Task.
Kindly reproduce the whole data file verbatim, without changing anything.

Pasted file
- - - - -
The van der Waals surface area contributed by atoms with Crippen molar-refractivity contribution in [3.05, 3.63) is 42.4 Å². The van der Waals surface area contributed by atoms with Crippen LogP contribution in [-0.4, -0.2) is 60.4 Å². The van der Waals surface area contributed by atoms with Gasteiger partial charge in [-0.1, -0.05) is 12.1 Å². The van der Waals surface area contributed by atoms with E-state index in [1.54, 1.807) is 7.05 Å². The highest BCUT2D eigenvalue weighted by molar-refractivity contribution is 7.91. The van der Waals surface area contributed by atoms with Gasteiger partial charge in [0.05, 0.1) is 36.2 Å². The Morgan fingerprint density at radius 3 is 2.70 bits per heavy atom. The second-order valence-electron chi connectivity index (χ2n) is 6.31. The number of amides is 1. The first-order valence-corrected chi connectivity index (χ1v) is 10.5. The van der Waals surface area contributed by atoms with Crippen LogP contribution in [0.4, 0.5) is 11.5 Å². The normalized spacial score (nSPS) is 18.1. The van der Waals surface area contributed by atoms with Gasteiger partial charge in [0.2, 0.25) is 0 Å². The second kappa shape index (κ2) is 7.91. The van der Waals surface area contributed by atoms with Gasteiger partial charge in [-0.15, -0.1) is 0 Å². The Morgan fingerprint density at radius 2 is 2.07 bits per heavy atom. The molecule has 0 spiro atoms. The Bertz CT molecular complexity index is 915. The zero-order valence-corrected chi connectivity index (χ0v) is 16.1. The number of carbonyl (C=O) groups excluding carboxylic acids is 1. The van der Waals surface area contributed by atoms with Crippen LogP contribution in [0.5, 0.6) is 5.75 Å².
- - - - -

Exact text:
The van der Waals surface area contributed by atoms with Crippen molar-refractivity contribution in [3.05, 3.63) is 42.4 Å². The van der Waals surface area contributed by atoms with Crippen LogP contribution in [-0.4, -0.2) is 60.4 Å². The van der Waals surface area contributed by atoms with Gasteiger partial charge in [-0.1, -0.05) is 12.1 Å². The van der Waals surface area contributed by atoms with E-state index in [1.54, 1.807) is 7.05 Å². The highest BCUT2D eigenvalue weighted by molar-refractivity contribution is 7.91. The van der Waals surface area contributed by atoms with Gasteiger partial charge in [0.05, 0.1) is 36.2 Å². The Morgan fingerprint density at radius 3 is 2.70 bits per heavy atom. The second-order valence-electron chi connectivity index (χ2n) is 6.31. The number of amides is 1. The first-order valence-corrected chi connectivity index (χ1v) is 10.5. The van der Waals surface area contributed by atoms with Crippen LogP contribution in [0.4, 0.5) is 11.5 Å². The normalized spacial score (nSPS) is 18.1. The van der Waals surface area contributed by atoms with Gasteiger partial charge in [0.2, 0.25) is 0 Å². The second kappa shape index (κ2) is 7.91. The van der Waals surface area contributed by atoms with Gasteiger partial charge in [-0.15, -0.1) is 0 Å². The Morgan fingerprint density at radius 2 is 2.07 bits per heavy atom. The molecule has 0 spiro atoms. The Bertz CT molecular complexity index is 915. The zero-order valence-corrected chi connectivity index (χ0v) is 16.1. The number of carbonyl (C=O) groups excluding carboxylic acids is 1. The van der Waals surface area contributed by atoms with Crippen LogP contribution in [0.5, 0.6) is 5.75 Å².